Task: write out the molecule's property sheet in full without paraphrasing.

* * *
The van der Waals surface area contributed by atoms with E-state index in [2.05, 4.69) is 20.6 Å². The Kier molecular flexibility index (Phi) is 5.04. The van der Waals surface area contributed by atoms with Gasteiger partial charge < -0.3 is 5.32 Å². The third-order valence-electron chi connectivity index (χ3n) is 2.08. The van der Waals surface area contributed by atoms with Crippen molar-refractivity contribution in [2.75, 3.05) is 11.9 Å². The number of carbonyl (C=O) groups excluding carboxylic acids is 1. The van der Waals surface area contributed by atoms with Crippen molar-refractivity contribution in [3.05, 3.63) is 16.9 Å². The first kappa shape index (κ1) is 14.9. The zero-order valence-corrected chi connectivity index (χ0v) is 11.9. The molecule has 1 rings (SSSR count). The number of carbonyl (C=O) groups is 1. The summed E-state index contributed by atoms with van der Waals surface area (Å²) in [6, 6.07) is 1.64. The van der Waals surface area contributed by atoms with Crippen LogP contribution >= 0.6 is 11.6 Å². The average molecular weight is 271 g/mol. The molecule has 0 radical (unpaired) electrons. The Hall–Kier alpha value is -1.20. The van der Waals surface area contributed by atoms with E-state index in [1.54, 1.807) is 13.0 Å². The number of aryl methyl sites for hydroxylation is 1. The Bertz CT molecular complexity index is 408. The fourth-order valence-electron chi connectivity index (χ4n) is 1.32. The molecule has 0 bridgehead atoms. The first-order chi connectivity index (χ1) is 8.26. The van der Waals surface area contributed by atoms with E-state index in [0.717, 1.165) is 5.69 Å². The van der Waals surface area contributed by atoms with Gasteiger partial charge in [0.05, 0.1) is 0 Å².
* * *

The van der Waals surface area contributed by atoms with E-state index in [2.05, 4.69) is 20.6 Å². The Kier molecular flexibility index (Phi) is 5.04. The van der Waals surface area contributed by atoms with Gasteiger partial charge < -0.3 is 5.32 Å². The third-order valence-electron chi connectivity index (χ3n) is 2.08. The van der Waals surface area contributed by atoms with Crippen molar-refractivity contribution in [2.75, 3.05) is 11.9 Å². The number of carbonyl (C=O) groups excluding carboxylic acids is 1. The van der Waals surface area contributed by atoms with Crippen molar-refractivity contribution in [3.05, 3.63) is 16.9 Å². The first kappa shape index (κ1) is 14.9. The zero-order valence-corrected chi connectivity index (χ0v) is 11.9. The molecule has 1 rings (SSSR count). The number of carbonyl (C=O) groups is 1. The summed E-state index contributed by atoms with van der Waals surface area (Å²) in [6, 6.07) is 1.64. The van der Waals surface area contributed by atoms with Crippen LogP contribution >= 0.6 is 11.6 Å². The average molecular weight is 271 g/mol. The molecule has 0 radical (unpaired) electrons. The Hall–Kier alpha value is -1.20. The van der Waals surface area contributed by atoms with E-state index in [1.54, 1.807) is 13.0 Å². The number of aryl methyl sites for hydroxylation is 1. The Bertz CT molecular complexity index is 408. The fourth-order valence-electron chi connectivity index (χ4n) is 1.32. The molecule has 0 bridgehead atoms. The first-order chi connectivity index (χ1) is 8.26. The van der Waals surface area contributed by atoms with E-state index in [0.717, 1.165) is 5.69 Å². The van der Waals surface area contributed by atoms with Gasteiger partial charge in [0.05, 0.1) is 0 Å².